Sniper: Ghost Warrior
When a game makes the jump from one console to another, it’s often a case of a publisher trying to cut its losses and send the project soaring back into the black.
But in the case of Sniper, that unexpected success has already happened – despite middling reviews, the game did over a million units and was one of 2010’s darkest horses.
Whether due to packshot, title or purely subject matter, Ghost Warrior struck a chord with gamers where it couldn’t with critics and by heading back to the lab, City Interactive is hoping to address this with a host of fixes, tweaks and new features.
Chief among these is the new ‘Unfinished Business’ campaign, an epilogue to the main story which feels like it plays far better to the game’s strengths than much of the core game.
After having seen the bullet-filled deep water of the campaign, the ingenious missions and twists seen in Unfinished Business make you realise that these guys have finally realised what their game does well and built upon it.
There are also a handful of new weapons plus a fair bit of work has been done on the visual side of things – it’s still no looker, with its odd Vaseline smudginess, but it’s certainly less glitchy and off-putting than its Xbox 360 counterpart.
Elsewhere, elements of the game that could have done with a little TLC go untouched. AI in particular is as erratic as ever, one moment confronting you with guards that can barely see beyond their noses and that run in circles when panicked (this actually happened) and the next, enemies are suddenly the most battle-hardened, dead-eye badasses the gaming world has ever seen, cleverly sticking to cover the moment they detect sniper activity and ready to pop your skull in a single perfect shot the second you pop it out of cover.
This rough mortality makes Sniper an extremely frustrating experience, particularly when some of the mission objectives and checkpoints are so very vague.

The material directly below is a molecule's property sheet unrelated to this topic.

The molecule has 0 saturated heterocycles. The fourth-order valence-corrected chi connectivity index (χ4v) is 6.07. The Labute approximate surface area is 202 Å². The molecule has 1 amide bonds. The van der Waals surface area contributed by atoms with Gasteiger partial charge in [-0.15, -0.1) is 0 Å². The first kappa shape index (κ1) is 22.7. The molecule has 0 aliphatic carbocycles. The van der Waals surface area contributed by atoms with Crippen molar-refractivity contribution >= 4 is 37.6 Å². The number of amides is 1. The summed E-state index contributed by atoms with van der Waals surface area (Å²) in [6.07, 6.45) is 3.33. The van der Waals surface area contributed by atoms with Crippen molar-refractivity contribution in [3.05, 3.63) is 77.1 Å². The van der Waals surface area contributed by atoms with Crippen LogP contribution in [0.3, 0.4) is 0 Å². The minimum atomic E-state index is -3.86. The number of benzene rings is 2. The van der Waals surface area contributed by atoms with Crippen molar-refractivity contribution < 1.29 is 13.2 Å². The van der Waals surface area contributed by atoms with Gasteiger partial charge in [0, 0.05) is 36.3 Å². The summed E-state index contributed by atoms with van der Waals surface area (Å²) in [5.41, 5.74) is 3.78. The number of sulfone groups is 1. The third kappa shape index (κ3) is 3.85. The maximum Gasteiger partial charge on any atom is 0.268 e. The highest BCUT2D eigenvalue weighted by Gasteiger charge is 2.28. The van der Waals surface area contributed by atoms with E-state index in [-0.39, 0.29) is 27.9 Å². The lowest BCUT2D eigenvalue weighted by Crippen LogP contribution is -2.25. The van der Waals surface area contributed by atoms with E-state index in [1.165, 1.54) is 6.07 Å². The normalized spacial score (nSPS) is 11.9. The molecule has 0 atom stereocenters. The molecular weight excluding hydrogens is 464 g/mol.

Misinterpret your mumbled instructions and chances are you’ll bite the dust in moments which, combined with the horrible damage you take from enemies and the lack of the genre staple regenerating health, can turn Ghost Warrior into a real trial-and-error festival of frustration – spot the guy that kills you and you’ll be better prepared to deal with him next time, for instance.
Even the sniping isn’t without issue, a ridiculously changeable breeze pushing your shots off course and meaning you’re often required to pop off several shots just to be sure. There’s also the fact that for all its clever physics, Sniper negates the calculation of these by doing the maths for you with a little red marker that shows bullet trajectory.
That said, watching your projectile soar towards its target in bullet cam mode after making a particularly tricky shot is rewarding indeed, even if the blood effects during the payoff are ropey at best.
And for those that want to show their working, Challenge mode does away with not just trajectory but all HUD elements, making for a far more tense and realistic experience.
It’s the best way to play the game but while it does help Ghost Warrior stand clear of its peers, know that it also makes it even more difficult and more frustrating.